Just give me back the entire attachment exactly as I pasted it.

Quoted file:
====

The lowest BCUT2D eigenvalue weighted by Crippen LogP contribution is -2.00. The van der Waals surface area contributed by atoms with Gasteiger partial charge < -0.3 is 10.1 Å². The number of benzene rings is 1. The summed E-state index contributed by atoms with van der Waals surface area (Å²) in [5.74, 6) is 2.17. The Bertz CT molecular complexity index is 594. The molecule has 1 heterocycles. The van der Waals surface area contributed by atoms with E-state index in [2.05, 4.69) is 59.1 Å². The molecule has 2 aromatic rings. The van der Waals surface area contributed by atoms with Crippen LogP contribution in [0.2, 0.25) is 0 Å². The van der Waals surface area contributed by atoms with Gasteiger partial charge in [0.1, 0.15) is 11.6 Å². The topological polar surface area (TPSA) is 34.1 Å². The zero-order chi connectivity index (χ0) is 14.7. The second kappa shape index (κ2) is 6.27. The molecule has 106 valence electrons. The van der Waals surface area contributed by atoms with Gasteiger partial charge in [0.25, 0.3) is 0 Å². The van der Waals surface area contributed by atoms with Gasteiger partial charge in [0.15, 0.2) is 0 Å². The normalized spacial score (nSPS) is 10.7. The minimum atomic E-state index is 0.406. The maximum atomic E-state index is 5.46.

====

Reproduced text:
The lowest BCUT2D eigenvalue weighted by Crippen LogP contribution is -2.00. The van der Waals surface area contributed by atoms with Gasteiger partial charge < -0.3 is 10.1 Å². The number of benzene rings is 1. The summed E-state index contributed by atoms with van der Waals surface area (Å²) in [5.74, 6) is 2.17. The Bertz CT molecular complexity index is 594. The molecule has 1 heterocycles. The van der Waals surface area contributed by atoms with E-state index in [2.05, 4.69) is 59.1 Å². The molecule has 2 aromatic rings. The van der Waals surface area contributed by atoms with Crippen LogP contribution in [0.2, 0.25) is 0 Å². The van der Waals surface area contributed by atoms with Gasteiger partial charge in [0.1, 0.15) is 11.6 Å². The topological polar surface area (TPSA) is 34.1 Å². The zero-order chi connectivity index (χ0) is 14.7. The second kappa shape index (κ2) is 6.27. The molecule has 106 valence electrons. The van der Waals surface area contributed by atoms with Gasteiger partial charge in [0.25, 0.3) is 0 Å². The van der Waals surface area contributed by atoms with Gasteiger partial charge in [0.15, 0.2) is 0 Å². The normalized spacial score (nSPS) is 10.7. The minimum atomic E-state index is 0.406. The maximum atomic E-state index is 5.46.